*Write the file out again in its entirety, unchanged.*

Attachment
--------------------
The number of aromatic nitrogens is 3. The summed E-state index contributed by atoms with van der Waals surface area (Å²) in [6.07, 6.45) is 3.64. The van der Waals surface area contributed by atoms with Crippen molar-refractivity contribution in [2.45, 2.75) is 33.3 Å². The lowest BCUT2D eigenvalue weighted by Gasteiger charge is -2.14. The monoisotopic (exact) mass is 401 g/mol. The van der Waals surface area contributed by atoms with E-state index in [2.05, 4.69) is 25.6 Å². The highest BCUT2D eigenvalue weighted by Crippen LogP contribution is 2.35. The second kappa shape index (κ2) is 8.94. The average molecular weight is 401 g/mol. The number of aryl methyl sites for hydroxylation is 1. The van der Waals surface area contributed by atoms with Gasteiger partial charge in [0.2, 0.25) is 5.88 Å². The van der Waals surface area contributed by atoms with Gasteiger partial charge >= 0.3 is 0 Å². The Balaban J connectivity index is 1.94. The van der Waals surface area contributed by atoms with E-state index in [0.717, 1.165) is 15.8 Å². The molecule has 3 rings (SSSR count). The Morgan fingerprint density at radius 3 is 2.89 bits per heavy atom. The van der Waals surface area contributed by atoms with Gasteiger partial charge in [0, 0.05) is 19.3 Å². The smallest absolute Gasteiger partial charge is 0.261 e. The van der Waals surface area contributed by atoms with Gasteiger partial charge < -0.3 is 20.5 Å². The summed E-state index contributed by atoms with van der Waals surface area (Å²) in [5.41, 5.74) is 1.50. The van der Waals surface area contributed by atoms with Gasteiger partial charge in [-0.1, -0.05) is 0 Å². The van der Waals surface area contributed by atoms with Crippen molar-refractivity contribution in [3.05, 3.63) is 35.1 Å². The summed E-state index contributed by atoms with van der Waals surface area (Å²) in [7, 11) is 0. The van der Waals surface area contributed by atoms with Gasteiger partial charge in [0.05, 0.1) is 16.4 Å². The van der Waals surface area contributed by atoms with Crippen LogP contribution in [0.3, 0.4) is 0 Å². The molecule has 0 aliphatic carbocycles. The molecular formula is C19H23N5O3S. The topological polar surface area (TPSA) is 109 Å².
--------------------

The number of aromatic nitrogens is 3. The summed E-state index contributed by atoms with van der Waals surface area (Å²) in [6.07, 6.45) is 3.64. The van der Waals surface area contributed by atoms with Crippen molar-refractivity contribution in [2.45, 2.75) is 33.3 Å². The lowest BCUT2D eigenvalue weighted by Gasteiger charge is -2.14. The monoisotopic (exact) mass is 401 g/mol. The van der Waals surface area contributed by atoms with E-state index in [2.05, 4.69) is 25.6 Å². The highest BCUT2D eigenvalue weighted by Crippen LogP contribution is 2.35. The second kappa shape index (κ2) is 8.94. The average molecular weight is 401 g/mol. The number of aryl methyl sites for hydroxylation is 1. The van der Waals surface area contributed by atoms with Gasteiger partial charge in [0.2, 0.25) is 5.88 Å². The van der Waals surface area contributed by atoms with Gasteiger partial charge >= 0.3 is 0 Å². The Balaban J connectivity index is 1.94. The van der Waals surface area contributed by atoms with E-state index in [0.717, 1.165) is 15.8 Å². The molecule has 3 rings (SSSR count). The Morgan fingerprint density at radius 3 is 2.89 bits per heavy atom. The van der Waals surface area contributed by atoms with Gasteiger partial charge in [0, 0.05) is 19.3 Å². The smallest absolute Gasteiger partial charge is 0.261 e. The van der Waals surface area contributed by atoms with Gasteiger partial charge < -0.3 is 20.5 Å². The summed E-state index contributed by atoms with van der Waals surface area (Å²) in [5.41, 5.74) is 1.50. The van der Waals surface area contributed by atoms with Gasteiger partial charge in [-0.1, -0.05) is 0 Å². The van der Waals surface area contributed by atoms with Crippen molar-refractivity contribution in [3.05, 3.63) is 35.1 Å². The summed E-state index contributed by atoms with van der Waals surface area (Å²) in [7, 11) is 0. The van der Waals surface area contributed by atoms with Gasteiger partial charge in [0.05, 0.1) is 16.4 Å². The van der Waals surface area contributed by atoms with Crippen LogP contribution in [0.3, 0.4) is 0 Å². The molecule has 0 aliphatic carbocycles. The molecular formula is C19H23N5O3S. The topological polar surface area (TPSA) is 109 Å².